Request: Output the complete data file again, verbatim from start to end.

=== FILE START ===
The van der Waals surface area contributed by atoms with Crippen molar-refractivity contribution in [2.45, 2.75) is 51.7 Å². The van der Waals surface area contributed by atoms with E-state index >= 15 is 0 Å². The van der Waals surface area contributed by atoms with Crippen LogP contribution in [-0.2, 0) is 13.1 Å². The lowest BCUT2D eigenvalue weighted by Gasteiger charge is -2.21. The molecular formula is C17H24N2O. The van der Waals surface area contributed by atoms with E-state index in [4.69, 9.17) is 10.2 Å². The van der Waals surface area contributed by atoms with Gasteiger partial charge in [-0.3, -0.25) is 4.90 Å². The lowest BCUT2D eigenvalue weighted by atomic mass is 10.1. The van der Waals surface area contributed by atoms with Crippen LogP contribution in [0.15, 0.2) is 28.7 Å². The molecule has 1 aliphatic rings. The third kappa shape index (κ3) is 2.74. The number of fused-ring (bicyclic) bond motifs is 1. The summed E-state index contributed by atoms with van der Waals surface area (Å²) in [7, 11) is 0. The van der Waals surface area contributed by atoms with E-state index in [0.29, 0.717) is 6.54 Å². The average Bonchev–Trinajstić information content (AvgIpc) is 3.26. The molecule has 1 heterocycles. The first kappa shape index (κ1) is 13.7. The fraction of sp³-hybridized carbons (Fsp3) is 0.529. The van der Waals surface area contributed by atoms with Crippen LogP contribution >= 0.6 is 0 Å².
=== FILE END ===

The van der Waals surface area contributed by atoms with Crippen molar-refractivity contribution in [2.45, 2.75) is 51.7 Å². The van der Waals surface area contributed by atoms with E-state index >= 15 is 0 Å². The van der Waals surface area contributed by atoms with Crippen LogP contribution in [-0.2, 0) is 13.1 Å². The lowest BCUT2D eigenvalue weighted by Gasteiger charge is -2.21. The molecular formula is C17H24N2O. The van der Waals surface area contributed by atoms with E-state index in [4.69, 9.17) is 10.2 Å². The van der Waals surface area contributed by atoms with Gasteiger partial charge in [-0.3, -0.25) is 4.90 Å². The lowest BCUT2D eigenvalue weighted by atomic mass is 10.1. The van der Waals surface area contributed by atoms with Crippen LogP contribution in [0.15, 0.2) is 28.7 Å². The molecule has 1 aliphatic rings. The third kappa shape index (κ3) is 2.74. The number of fused-ring (bicyclic) bond motifs is 1. The summed E-state index contributed by atoms with van der Waals surface area (Å²) in [7, 11) is 0. The van der Waals surface area contributed by atoms with E-state index in [0.29, 0.717) is 6.54 Å². The average Bonchev–Trinajstić information content (AvgIpc) is 3.26. The molecule has 1 heterocycles. The first kappa shape index (κ1) is 13.7. The fraction of sp³-hybridized carbons (Fsp3) is 0.529. The van der Waals surface area contributed by atoms with Crippen LogP contribution >= 0.6 is 0 Å².